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Abnormalities of liver panel (liver function test [LFT]) are frequently documented in patients with Kawasaki disease (KD). We sought to define the spectrum of abnormalities in liver panel tests in children with KD. We studied the characteristics of KD patients who presented with an abnormal liver panel and their response to treatment.
We retrospectively reviewed the medical records of all KD patients admitted between 2004 and 2009 with one or more LFTs done at presentation and compared patients with and without at least 1 abnormal liver panel test including alanine aminotransferase, aspartate aminotransferase, gamma glutamyl transferase, and bilirubin. These patients were divided into 2 groups: those with normal LFTs (normal LFT group) and those with at least one abnormal LFT at presentation (abnormal LFT group).
Of 259 patients, 240 (92.7%) patients with KD reviewed had one or more LFTs performed. One hundred nine (45.4%) had at least 1 abnormal liver panel test. Patients in the abnormal LFT group presented earlier (P = 0.01) and were more likely to have intravenous immunoglobulin (IVIG) resistant disease (P = 0.01). There was no significant difference between groups in development of coronary artery abnormalities or aneurysms. Multivariate analysis identified C-reactive protein and total bilirubin at admission as significant predictors for IVIG resistant disease.
We report the largest US single center study of the spectrum of liver panel abnormalities in children with acute KD. Abnormalities of LFTs are frequently found in patients with acute KD and children with abnormal LFTs were at higher risk for IVIG resistance.
Kawasaki disease (KD) is a multisystem inflammatory disease of childhood with vasculitis involving medium sized arteries.1 The inflammatory lesions develop not only in coronary arteries but also in abdominal arteries.2,3 Hepatic dysfunction and hydrops of the gall bladder have been reported in KD.3–9 Several studies have reported on selected liver function abnormalities.7,8 To our knowledge, this is the first study that reports and compares clinical and laboratory characteristics and response to therapy in KD patients with and without abnormalities in liver function tests (LFTs).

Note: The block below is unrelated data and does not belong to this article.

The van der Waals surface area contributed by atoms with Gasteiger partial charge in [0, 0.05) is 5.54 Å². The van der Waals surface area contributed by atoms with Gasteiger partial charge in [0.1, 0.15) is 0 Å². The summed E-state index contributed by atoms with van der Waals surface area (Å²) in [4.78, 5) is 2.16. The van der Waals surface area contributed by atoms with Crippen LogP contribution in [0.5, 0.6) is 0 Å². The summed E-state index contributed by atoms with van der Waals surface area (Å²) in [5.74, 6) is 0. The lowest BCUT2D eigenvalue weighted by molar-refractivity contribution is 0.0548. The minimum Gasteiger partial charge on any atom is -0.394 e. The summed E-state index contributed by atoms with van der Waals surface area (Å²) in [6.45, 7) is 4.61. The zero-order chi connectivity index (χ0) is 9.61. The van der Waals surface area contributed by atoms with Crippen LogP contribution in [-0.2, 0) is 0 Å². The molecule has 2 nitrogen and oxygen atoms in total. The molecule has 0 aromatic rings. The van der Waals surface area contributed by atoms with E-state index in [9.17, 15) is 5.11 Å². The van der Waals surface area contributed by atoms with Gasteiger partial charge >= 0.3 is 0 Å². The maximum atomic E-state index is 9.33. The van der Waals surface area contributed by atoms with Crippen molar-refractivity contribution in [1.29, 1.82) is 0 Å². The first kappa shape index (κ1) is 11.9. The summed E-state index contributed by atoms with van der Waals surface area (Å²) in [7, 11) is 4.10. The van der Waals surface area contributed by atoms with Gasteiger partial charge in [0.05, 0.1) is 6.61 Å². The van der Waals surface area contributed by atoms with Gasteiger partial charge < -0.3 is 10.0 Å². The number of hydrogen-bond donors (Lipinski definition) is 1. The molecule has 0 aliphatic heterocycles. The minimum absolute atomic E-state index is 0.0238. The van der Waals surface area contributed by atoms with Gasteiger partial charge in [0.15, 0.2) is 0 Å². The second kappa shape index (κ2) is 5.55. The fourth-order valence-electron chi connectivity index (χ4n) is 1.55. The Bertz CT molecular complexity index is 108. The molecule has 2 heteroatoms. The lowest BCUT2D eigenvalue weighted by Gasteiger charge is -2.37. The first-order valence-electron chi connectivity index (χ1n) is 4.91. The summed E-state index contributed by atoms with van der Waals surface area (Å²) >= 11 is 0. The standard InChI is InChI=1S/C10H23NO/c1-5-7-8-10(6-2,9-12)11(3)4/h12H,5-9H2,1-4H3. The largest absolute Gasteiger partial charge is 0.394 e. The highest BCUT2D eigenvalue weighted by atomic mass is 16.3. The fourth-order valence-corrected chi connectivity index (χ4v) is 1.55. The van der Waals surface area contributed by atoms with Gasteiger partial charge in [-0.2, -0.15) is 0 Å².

All patients with suspected KD admitted to The Children’s Hospital in metropolitan Denver, Colorado, were evaluated by a pediatric infectious disease physician. Patients with a diagnosis of KD were entered in a KD database maintained by the pediatric infectious diseases department. We retrospectively reviewed the database for KD patients admitted between 2004 and 2009 and their medical records were reviewed. Demographic, clinical, and laboratory data were collected. Liver panel tests were considered abnormal if any test was above the maximum reference values for age on admission. Prothrombin time was not included in this analysis since very few patients had this index tested. Because of the potential multifactorial nature of hypoalbuminemia we decided to exclude albumin as a marker of liver dysfunction. Patients with KD that had at least one or more LFTs (bilirubin, aspartate aminotransferase [AST], alanine aminotransferase [ALT], or gamma glutamyl transferase [GGT]) measured were included for analysis. The first day of illness was defined as the first day of fever. Intravenous immunoglobulin (IVIG) resistance was defined as persistent or recrudescent fever at least 36 hours, but not longer than 7 days, after completion of the first IVIG infusion. Definitions of coronary artery abnormalities and coronary artery aneurysms were based on echocardiographic measurement of internal diameters of the vessels adjusted for body surface area. A z-score of greater than 2.5 was considered abnormal.
For analysis, patients were divided into 2 groups for comparison purposes based on the presence or absence of any abnormalities of LFTs. The first group of KD patients had no abnormalities of LFTs (normal LFT group). The second group of patients had one or more abnormal LFTs (abnormal LFT group). We compared the demographic, laboratory characteristics, and outcomes of these 2 groups of patients. For categorical variables, the percentages of patients in each category were calculated. Wilcoxon rank sum test was used for continuous variables and Fisher exact test or the χ2 test for dichotomous variables. Factors that had a significant association (P < 0.05) having any abnormal LFTs were put into a full model for multiple logistic regression analyses. A backward selection method was performed for model fitting and predictors with the highest P value were taken out from the model one at time until achievement of the most parsimonious model. All analyses for this study were performed with SAS software, version 9.2 or SPSS software. This study was approved by the Colorado Multi-institutional Review Board.